If you notice even subtle differences between these definitions and your own use, then it is important that you do one or both of the following:
1. Knowledge intensive tasks can be divided into different task types, “planning”, being one such type. Various task templates are associated with these task types and can be used to help create systems that address the corresponding tasks. This question is concerned with task types and task templates.
(i) Briefly describe what is meant by a planning task. [4 marks]
(ii) Task types can be divided into “synthetic” and “analytic” types. Explain the difference between these two types. [3 marks]
(iii) A task template contains various elements, one of which is a description of the goal of the task. Briefly describe THREE other elements that a task template may contain. [6 marks]
1. This question is concerned with knowledge intensive task types and task templates.
What is being argued here? That the economists made these statements? Or that classical economists advocated a ‘nightwatchman’ approach to government?
What are you looking for with a comment?
A high tech company has developed a revolutionary mobile phone that has many new functions that make it a truly innovative product. All the magazines are suggesting customers will flock topurchase them as soon as they are available.
Also, which magazines?
Using an appropriate model, compare and contrast the implications of
for expansionary monetary policy.
Avoid examples relating to alcohol and gambling.
Also avoid reference to specific British people, thing or events that international students may not be familiar with. This is important even when this knowledge is not required to answer the question.
EFL learners may feel less comfortable questioning the language of an exam and may be less able to work out on their own how any mistakes should be corrected.
Case studies are probably the most likely question type to bias against EFL students. A number of the exams reviewed use case studies; the length of these ranges from one paragraph to 12 pages. There is a variety of practice in relation to case study questions. On some exams case studies are:
The reading load of case studies is very likely to have a negative impact on EFL students’ performance on an exam due to their slower reading speed. This is even true if they have been given the case study to read in advance. Case study questions require that students repeatedly refer back to the case study and their notes while they write. EFL students will require more time for this reading than will native speaker students.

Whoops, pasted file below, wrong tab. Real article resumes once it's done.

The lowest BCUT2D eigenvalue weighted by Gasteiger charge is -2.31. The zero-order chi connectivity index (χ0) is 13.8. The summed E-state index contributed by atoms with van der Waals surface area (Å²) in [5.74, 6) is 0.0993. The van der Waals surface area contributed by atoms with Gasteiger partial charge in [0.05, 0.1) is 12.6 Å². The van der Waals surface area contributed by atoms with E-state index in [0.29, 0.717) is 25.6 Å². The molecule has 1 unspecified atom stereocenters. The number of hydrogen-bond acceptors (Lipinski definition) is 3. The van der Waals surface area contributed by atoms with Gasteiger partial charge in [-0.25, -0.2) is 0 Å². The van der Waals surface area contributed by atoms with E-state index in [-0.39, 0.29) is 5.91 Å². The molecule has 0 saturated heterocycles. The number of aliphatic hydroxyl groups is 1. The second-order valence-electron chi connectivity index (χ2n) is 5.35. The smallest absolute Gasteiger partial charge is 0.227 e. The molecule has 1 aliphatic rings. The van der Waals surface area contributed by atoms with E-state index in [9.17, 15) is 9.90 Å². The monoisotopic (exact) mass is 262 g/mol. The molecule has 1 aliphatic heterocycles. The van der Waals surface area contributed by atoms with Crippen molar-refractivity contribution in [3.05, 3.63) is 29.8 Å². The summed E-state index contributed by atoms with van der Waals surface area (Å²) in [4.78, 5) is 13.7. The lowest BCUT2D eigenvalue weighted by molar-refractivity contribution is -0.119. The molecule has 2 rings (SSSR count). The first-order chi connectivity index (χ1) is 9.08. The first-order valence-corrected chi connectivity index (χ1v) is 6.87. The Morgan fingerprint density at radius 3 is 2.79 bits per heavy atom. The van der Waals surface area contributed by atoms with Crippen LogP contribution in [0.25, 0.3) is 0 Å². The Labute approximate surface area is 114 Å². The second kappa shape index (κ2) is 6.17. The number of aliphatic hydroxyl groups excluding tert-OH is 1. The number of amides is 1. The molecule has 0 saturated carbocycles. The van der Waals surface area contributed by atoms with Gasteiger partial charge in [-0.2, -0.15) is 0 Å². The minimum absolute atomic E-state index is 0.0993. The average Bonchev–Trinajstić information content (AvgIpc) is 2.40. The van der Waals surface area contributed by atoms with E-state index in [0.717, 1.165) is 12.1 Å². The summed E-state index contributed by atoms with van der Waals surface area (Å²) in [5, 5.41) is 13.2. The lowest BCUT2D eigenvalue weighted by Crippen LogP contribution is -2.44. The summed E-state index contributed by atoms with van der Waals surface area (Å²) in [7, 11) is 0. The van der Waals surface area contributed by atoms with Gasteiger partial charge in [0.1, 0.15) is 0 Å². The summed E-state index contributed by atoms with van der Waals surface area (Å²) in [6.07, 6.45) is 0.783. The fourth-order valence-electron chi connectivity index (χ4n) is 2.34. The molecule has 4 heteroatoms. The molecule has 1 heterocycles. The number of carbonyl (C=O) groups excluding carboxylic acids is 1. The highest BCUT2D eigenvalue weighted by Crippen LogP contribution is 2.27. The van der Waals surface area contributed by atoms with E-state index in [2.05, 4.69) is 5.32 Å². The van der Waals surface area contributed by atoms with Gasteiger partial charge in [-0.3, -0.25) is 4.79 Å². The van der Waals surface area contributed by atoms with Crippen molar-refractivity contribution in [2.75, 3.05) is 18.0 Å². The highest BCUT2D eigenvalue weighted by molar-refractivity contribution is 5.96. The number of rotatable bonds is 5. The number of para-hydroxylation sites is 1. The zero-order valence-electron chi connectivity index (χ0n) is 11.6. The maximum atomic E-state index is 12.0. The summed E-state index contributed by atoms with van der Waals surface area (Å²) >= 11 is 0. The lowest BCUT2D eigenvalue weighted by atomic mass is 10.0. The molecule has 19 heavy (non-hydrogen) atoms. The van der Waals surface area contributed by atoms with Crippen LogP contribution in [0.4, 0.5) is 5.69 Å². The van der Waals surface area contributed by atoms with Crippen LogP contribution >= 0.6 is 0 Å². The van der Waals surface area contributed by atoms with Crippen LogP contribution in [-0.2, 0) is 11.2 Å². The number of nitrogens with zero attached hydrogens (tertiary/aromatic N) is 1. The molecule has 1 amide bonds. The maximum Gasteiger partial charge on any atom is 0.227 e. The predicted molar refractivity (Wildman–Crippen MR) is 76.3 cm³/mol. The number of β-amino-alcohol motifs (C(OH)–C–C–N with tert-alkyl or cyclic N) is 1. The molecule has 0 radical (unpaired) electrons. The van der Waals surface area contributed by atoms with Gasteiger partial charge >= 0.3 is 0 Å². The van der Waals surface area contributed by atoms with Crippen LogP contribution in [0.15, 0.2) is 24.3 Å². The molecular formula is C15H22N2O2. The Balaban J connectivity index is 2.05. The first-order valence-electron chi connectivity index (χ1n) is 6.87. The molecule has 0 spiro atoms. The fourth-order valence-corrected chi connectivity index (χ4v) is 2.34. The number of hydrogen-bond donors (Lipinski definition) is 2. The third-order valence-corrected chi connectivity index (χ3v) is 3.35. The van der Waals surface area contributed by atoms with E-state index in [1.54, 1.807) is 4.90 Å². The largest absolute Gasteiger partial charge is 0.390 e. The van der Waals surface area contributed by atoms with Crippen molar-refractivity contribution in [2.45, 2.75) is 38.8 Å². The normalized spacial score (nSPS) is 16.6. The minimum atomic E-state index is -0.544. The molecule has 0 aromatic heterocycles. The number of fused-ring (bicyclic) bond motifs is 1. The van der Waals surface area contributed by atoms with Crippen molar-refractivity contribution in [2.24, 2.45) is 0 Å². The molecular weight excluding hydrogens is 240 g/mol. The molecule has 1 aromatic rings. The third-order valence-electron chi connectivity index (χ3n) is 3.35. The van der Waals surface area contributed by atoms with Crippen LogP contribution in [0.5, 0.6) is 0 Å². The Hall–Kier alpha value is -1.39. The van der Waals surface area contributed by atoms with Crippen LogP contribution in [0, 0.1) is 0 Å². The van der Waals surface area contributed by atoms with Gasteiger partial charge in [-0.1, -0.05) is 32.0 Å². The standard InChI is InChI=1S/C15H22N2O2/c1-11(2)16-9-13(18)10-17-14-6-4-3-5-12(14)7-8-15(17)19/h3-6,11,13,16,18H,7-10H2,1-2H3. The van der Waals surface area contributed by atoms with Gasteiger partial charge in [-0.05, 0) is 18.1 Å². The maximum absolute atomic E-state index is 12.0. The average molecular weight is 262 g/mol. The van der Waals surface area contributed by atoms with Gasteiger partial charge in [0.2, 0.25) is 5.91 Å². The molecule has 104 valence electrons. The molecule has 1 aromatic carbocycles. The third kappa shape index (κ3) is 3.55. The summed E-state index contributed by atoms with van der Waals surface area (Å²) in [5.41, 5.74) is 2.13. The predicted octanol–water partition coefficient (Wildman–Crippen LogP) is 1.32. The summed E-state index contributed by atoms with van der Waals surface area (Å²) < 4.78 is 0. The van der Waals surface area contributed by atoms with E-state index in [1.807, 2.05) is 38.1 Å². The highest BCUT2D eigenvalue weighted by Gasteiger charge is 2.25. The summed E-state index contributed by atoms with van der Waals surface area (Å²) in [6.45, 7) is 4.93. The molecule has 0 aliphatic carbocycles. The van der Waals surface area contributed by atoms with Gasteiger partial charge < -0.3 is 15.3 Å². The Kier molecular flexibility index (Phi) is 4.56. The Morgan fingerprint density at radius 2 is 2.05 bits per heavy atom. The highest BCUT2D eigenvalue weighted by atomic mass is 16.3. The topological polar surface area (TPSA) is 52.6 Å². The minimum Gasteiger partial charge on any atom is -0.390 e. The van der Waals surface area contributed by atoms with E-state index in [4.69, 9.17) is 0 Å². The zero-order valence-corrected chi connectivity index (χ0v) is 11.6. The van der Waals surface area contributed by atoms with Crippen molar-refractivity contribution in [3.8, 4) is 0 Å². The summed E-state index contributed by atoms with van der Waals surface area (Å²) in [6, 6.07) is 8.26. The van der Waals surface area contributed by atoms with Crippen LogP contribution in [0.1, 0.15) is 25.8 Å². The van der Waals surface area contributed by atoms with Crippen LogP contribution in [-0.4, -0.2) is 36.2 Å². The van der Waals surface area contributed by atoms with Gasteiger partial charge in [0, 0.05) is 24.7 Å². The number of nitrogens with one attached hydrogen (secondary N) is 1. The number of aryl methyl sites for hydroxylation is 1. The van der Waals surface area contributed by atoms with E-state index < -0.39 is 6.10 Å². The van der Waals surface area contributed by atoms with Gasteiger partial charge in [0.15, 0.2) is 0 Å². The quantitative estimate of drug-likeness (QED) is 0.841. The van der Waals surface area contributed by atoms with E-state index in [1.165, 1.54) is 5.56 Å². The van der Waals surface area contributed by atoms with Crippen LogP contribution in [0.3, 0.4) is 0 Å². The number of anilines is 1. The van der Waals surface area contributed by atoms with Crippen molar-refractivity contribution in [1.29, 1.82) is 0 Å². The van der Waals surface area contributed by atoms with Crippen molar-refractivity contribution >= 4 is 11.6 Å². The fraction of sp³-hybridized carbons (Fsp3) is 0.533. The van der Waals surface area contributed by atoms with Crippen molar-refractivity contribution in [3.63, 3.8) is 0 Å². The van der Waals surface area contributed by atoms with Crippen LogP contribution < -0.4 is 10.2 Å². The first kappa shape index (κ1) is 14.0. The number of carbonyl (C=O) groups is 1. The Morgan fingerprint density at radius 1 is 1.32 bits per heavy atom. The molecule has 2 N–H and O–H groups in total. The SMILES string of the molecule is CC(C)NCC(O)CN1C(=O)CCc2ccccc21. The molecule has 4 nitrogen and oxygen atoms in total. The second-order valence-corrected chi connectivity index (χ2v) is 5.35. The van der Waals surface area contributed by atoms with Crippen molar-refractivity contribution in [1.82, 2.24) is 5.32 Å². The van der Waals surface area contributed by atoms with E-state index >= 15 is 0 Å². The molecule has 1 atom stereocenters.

It is always easier to complete a task when you know what is expected of you and how your achievement will be evaluated. The same is true for students sitting exams. Rather than keeping marking criteria under lock and key assessment specialists generally agree that examinees should be made aware of these as early as possible in the teaching and learning cycle.
The following are some suggestions for mini-action research reviews of your exams and students’ performance. While the suggestions below are not intended to be particularly rigorous or scientific, the hope is that they may help you identify areas where changes or research might be beneficial.
You may wish to examine whether time and speed are a factor affecting your students’ results. When marking, monitor the length of answers in relation to the quality of answers. If a pattern emerges in which poor answers are clearly associated with shorter answers, you may need to consider whether allowing students more time to write longer (more contentful) answers might result in more marks being awarded.
You could also check answer length against the amount of time students spend on the exam by asking the students or the invigilator to record the time that each student finishes the exam and leaves the room. (Assuming they are allowed to leave when they are finished.)
Several exam papers allow or require students to bring in annotated case studies, pre-prepared notes and/or calculations. Students are then required to hand these in with their exam paper when they leave the room.
Review the annotated texts from international students asking the following questions. How marked up are the texts? Are they covered with first language translations? If so, this is a key signal that students may be having difficulty with basic reading comprehension. Students reading heavily translated texts are often reading something quite different in meaning and tone than students reading entirely through English.
If it is technical terms in particular that are marked up, consider that many of the translations may be incorrect or off the mark as technical vocabulary often is not included or not well defined in bilingual dictionaries.
These types of reading and vocabulary problems cannot be solved by making changes to the exam paper. They can be alleviated by actions that you and students can take prior to the exam. Some examples of these are outlined in the next section.